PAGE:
Finding Middle Earth Chapter Two

If you are a long time reader of my blog you may remember a post titled “Finding Middle Earth“.  I had intended to follow this with several more posts.  Unfortunately various things have managed to get in the way of me continuing my exploration of Middle Earth.  I have returned on several occasions to Tolkien’s standing stones though, a place now very special to me.

I finally feel that I now have enough content for the next chapter in my adventures, so will continue the story.

Finding Middle Earth Chapter Two

Collage of three images of Daniel's exploration of Middle Earth

Magdalen College

After visiting my former university in Oxford for an interview I attempted to start my travels again.  I briefly mentioned visiting Addison’s walk in the post about Oxford Brookes, promising to follow up with another post.

Sepia old fashioned looking photo of Daniel Baker in his wheelchair on a pathway with trees arching overhead

My walk through Magdalen College was on that day though was rather cold, and although it felt very special and mystical, I didn’t manage to take many photos.  So I decided to return in warmer weather to take better photos, before writing about it.

The year ebbed on with many struggles along the way, pushing back my planned return visit.

The Radcliffe Camera

The Radcliffe Camera, an old domed circular building

The iconic Radcliffe Camera also took on a strange new aspect in Tolkien’s mind; to him it resembled a temple honouring the dark lord Morgoth, which was lost with the sunken city of Numenor. (From There and back again – take our Tolkien Trivia Tour by Matt Dicks

I managed another trip to Oxford in June.  Unfortunately it was a very wet day and wouldn’t have been any fun on Addison’s walk.  I did manage to get some photos of the Radcliffe Camera though, another place steeped in Tolkien mythology.

The Malvern Hills

Daniel Baker looking out over the landscape below the Malvern Hills, reminiscent of Middle Earth

There was another break after this, but a couple of weeks ago I decided to push on.  My first stop was the Malvern Hills on a beautiful and hot day.  This was probably not the most accessible place to visit, but after some research the night before I found some reasonable looking routes.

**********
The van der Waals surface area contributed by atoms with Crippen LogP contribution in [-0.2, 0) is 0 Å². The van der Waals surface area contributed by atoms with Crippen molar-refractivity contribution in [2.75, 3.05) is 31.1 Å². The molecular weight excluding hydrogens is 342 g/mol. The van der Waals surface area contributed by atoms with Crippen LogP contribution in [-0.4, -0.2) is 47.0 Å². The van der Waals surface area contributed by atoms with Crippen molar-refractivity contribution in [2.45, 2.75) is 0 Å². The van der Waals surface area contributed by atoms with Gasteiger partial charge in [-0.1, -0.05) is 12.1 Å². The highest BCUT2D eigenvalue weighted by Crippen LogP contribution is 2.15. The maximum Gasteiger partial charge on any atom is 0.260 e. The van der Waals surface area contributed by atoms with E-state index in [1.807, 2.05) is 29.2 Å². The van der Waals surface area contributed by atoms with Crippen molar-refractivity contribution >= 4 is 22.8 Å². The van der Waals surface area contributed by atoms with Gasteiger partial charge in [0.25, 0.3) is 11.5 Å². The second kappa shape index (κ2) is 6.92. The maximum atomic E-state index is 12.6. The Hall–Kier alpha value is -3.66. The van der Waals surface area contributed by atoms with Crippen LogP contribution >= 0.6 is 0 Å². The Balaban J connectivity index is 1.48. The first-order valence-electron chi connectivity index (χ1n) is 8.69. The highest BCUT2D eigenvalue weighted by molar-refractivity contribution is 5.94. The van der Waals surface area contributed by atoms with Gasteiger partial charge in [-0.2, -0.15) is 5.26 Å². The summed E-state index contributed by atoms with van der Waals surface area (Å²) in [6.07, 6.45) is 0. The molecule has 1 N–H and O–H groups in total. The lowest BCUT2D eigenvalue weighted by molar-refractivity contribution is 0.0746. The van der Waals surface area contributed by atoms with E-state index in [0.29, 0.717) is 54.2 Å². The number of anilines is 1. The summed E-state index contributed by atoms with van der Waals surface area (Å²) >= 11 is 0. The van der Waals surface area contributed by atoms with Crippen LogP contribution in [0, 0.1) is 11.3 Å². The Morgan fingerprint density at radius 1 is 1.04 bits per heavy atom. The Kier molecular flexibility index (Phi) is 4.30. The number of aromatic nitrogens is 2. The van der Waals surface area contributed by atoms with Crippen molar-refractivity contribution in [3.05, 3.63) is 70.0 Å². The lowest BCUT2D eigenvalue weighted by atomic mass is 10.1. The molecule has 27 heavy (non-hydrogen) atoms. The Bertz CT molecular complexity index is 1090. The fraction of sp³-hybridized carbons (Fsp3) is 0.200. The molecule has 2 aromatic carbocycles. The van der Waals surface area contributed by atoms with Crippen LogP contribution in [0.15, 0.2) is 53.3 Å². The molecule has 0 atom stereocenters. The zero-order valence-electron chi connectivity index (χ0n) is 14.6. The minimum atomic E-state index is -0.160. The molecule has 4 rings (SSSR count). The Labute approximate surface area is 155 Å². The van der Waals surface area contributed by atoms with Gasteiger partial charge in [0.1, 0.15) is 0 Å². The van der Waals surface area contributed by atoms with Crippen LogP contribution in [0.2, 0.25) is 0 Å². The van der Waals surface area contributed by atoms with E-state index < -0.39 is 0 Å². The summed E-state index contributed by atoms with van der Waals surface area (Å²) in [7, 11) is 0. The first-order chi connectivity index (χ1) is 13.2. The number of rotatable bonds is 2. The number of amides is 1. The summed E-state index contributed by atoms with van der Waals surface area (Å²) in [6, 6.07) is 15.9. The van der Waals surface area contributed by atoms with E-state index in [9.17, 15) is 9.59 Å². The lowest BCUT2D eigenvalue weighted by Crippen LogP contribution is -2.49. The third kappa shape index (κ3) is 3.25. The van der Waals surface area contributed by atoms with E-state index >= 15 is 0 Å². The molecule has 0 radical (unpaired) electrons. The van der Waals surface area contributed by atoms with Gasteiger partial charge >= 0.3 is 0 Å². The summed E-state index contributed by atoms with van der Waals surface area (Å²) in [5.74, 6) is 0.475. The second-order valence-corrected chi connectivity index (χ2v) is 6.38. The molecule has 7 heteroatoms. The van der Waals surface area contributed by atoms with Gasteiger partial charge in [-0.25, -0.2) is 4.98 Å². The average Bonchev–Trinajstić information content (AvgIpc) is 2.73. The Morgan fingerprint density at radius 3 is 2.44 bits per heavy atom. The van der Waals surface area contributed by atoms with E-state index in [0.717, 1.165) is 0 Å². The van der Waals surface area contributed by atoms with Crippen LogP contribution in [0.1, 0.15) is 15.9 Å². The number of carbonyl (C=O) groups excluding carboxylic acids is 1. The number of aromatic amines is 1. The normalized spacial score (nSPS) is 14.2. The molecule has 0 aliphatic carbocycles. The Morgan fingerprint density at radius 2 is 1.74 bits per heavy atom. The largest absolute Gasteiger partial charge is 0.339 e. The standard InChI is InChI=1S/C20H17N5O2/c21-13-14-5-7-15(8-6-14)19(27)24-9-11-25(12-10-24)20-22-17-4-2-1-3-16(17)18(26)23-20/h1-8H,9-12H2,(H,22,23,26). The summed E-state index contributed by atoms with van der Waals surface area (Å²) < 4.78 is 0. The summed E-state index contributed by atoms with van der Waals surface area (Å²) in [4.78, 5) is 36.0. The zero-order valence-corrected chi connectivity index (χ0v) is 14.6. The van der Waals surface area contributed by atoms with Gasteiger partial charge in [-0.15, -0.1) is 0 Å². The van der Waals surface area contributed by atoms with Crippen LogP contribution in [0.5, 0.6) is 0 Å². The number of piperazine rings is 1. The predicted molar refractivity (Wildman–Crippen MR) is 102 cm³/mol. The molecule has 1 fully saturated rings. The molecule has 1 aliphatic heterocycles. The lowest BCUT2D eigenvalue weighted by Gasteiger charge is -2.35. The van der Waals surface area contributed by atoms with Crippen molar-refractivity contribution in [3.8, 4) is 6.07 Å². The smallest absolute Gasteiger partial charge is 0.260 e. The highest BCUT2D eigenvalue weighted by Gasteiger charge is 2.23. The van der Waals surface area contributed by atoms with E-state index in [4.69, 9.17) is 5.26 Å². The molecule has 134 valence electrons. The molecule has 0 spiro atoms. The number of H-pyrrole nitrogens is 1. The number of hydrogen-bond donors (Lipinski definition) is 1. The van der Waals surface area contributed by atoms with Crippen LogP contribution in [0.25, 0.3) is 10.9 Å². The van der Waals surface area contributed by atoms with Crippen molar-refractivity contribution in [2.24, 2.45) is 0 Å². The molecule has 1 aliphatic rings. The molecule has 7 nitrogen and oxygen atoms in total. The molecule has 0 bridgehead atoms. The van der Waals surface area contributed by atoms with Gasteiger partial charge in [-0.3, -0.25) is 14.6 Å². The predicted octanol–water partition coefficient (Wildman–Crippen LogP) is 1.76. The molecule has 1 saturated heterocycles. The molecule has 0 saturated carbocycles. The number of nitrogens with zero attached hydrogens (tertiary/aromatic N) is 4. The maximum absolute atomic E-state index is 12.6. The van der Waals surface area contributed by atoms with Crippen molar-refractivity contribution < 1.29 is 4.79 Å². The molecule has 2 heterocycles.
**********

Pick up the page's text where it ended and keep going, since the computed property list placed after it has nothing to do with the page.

I think Tolkien would have enjoyed walking these hills with me, as I too enjoyed stopping to look at trees, birds, insects and flowers.  I could easily imagine him ambling along with C.S. Lewis and finding inspiration in the beautiful landscape, winding paths and nature all around.  It definitely felt like a place The Fellowship could have journeyed through on their quest.  I was definitely in Middle Earth.

Daniel looking towards a hill

Tolkien seemed glad to be left behind by the Lewis brothers, whom he described as ‘ruthless walkers, very ruthless indeed’…He also liked to stop to look at trees, flowers, birds and insects that we passed. (From Recollections of JRR Tolkien by George Sayer)

The views were stunning, people hand gliding above the hills brought images of dragons soaring to my mind.  There was a lake in a quarry that made me feel like I was near the doors of Durin.  I was pleased to find no watcher lurking in the depths, only tiny ducklings.

Return to Oxford

My next journey was to finally return to Oxford and visit as many Tolkien sites as possible.  We arrived fairly late on a Friday morning.   Traffic was abysmal and there were cones in the disabled bays where I had planned on parking.  This lead to the day being more of a rush than I would have liked.

Addison’s Walk

A plaque in Magdalen college's courtyard

I decided to start by re-visiting Addison’s Walk at Magdalen College.  Tolkien and Lewis had walked this path many times together.  I was let in the accessible entrance by a porter.  In my mind this is a far more fitting entrance than the regular folk get to enter through.  Large iron bolts were lifted and the huge gate swung inwards, revealing a beautiful courtyard.

An archway surrounded by flowers, just beyond in a nook can be seen an old fashioned red phone box